Saturday, November 5, 2016

Behind The Lens

A spontaneous moment at sunset along Imperial Beach
Recently, I was asked about the work behind my photos. Photography is a fantastic way to tell a story and help inspire the writer to write. But there's a lot of thought that goes on behind the camera work.  It also helps having a great lens for a decent price(the AF-S Nikkor 200-500 mm f/5.6E ED VR lens). It's a heavy lens, but still "light" enough for me to carry around on my wildlife shoots.  Today I'll share some of the thinking behind the pictures taken with my camera. 

a spontaneous moment at Lover's Point near Monterey, CA
Practice practice practice.  I look at my old photos, which I thought were great at the time, and scratch my head.  How in the world did I think those were ever good?  Of course, we are our own worst critics when it comes to our own work.  The simple fact is that it takes time and practice to capture that "perfect" moment. And I'm still perfecting my craft.....

a good example about keeping a steady hand while on a rocking boat in Monterey Bay, CA
Be ready at any time for that "spontaneous" moment. Never leave your camera home thinking you won't need it. This summer, I missed an opportunity to snap a photo of the American Woodcock in flight because I was too lazy to bring my camera with me. I am still kicking myself over it:)

Gray-collared Chipmunk in Greer, AZ, "shhhhhhh, be very very quiet."

Be patient.  That's something I still need to practice.  I get antsy and like to move around a lot. But with wildlife, we have to move slowly or stand perfectly still for that perfect moment.

Pronghorn at Las CiƩnagas Grasslands, near Sonoita, AZ

Lighting. I always have to remember where the sun is located when I'm snapping off photos of my subjects.  Never shoot directly into the sun as you can burn out your lens and always try to have the sun behind you as you are filming your subject.  And remember, sunsets always have a special kind of lighting that makes for great selfies:) In Arizona, we often can have too much light which makes for terrible and overexposed photos. So it's important for me to attach the hood to the lens and filter out the extra light.  Also, certain times of the day are worse than others.  Mid-afternoon is way too bright. So time of day is also important.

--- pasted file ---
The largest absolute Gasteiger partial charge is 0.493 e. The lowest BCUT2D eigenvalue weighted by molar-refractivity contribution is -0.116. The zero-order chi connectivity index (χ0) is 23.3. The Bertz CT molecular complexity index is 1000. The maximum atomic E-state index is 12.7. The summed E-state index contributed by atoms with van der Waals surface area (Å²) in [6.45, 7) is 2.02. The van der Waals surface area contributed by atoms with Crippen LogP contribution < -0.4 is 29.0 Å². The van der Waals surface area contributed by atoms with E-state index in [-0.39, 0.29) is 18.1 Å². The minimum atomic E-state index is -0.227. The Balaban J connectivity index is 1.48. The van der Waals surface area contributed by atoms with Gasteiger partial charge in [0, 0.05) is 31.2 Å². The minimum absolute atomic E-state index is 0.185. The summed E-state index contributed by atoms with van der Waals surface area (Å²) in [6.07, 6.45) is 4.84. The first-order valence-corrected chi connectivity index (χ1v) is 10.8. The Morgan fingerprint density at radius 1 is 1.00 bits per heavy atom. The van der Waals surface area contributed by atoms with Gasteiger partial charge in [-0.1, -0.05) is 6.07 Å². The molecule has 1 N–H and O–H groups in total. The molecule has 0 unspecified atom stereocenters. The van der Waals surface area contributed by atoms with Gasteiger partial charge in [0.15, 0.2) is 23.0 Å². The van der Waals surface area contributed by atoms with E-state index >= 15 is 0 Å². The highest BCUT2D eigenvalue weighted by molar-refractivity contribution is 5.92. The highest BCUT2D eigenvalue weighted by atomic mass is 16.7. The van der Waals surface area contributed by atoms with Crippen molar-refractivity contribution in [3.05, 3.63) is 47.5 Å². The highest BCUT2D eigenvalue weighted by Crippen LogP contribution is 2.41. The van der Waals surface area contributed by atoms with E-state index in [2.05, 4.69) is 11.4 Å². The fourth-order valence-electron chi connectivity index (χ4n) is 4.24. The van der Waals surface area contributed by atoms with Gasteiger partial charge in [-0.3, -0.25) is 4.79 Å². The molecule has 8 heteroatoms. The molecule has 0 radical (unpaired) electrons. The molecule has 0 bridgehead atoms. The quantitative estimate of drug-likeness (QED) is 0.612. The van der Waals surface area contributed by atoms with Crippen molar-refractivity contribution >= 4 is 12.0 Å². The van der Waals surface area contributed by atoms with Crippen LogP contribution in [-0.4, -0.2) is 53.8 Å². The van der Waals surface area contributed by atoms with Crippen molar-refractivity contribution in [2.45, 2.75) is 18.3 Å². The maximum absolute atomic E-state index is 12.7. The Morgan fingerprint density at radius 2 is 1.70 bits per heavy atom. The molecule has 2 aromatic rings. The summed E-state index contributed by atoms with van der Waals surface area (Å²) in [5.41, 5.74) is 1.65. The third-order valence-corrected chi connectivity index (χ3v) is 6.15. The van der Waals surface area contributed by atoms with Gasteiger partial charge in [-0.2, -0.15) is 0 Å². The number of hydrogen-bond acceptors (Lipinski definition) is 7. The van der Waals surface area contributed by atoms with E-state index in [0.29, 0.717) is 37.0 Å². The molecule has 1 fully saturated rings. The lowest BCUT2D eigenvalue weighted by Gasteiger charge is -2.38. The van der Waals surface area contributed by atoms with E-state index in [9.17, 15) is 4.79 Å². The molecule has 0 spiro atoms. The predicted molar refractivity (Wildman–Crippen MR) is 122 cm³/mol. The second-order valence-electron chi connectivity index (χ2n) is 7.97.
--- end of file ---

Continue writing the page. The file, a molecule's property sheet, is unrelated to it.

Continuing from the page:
the Botteri's Sparrow poses nicely at the CiĆ©nagas Grasslands in Southern Arizona.  Perfect lighting and perfect pose.
Sports mode. Capturing wildlife while out in the field can be tricky.  I recommend using the sports mode to shoot off a rapid line of photos for those action shots.  You may take 500 photos of nothing, but there is a rare chance that you will get one "perfect" picture that makes it into a national magazine.  That's part of the fun and challenge of photography.

A Snow Goose in flight, use the sports mode on your camera to capture a bird in flight
Random moments.  I am not a fan of people posing for photos.  Like many photographers, we want to capture that random moment. Take for example my niece(below) this summer in Wisconsin.  She was looking out from the bow of the ship when she turned to ask me a question.  I was ready to capture that moment.

ISO settings. Wildlife can be tricky and lighting is always an issue because wildlife is spontaneous.  So on overcast days or in shady woods bump your ISO up.

A Five-striped Sparrow perches on a limb in the infamous California Gulch along the Mexican-US border during a rainy day.
Composition. Or what I like to call the artistic side of photography is very important.  A lot of thought and prep can go into capturing the right kind of color, movement, lighting, etc.  Here are two photos that I love.  One was random and the other was planned. 

A Cedar Waxwing makes for the perfect picture on a farm near Brillion, WI
Research beforehand helps put together the "perfect picture" A Rosy-faced Lovebird feeds from the blossoms of an Ocotillo plant in Tucson, AZ

A steady hand. I must be able to hike. In my opinion, anything over 6 pounds is too heavy...especially when you're carrying binoculars and a water pack(for our summers here in Arizona or in Central America). Some would even say that 6 pounds is too heavy. So, make sure you can handle the camera out in the field.  A camera that is too heavy will make your steady hand shaky. There is a camera and lens that is just right for YOU. But you need to find it.

Sunrise makes for a great morning during this shoot with a Sandhill Crane in Manitowoc, WI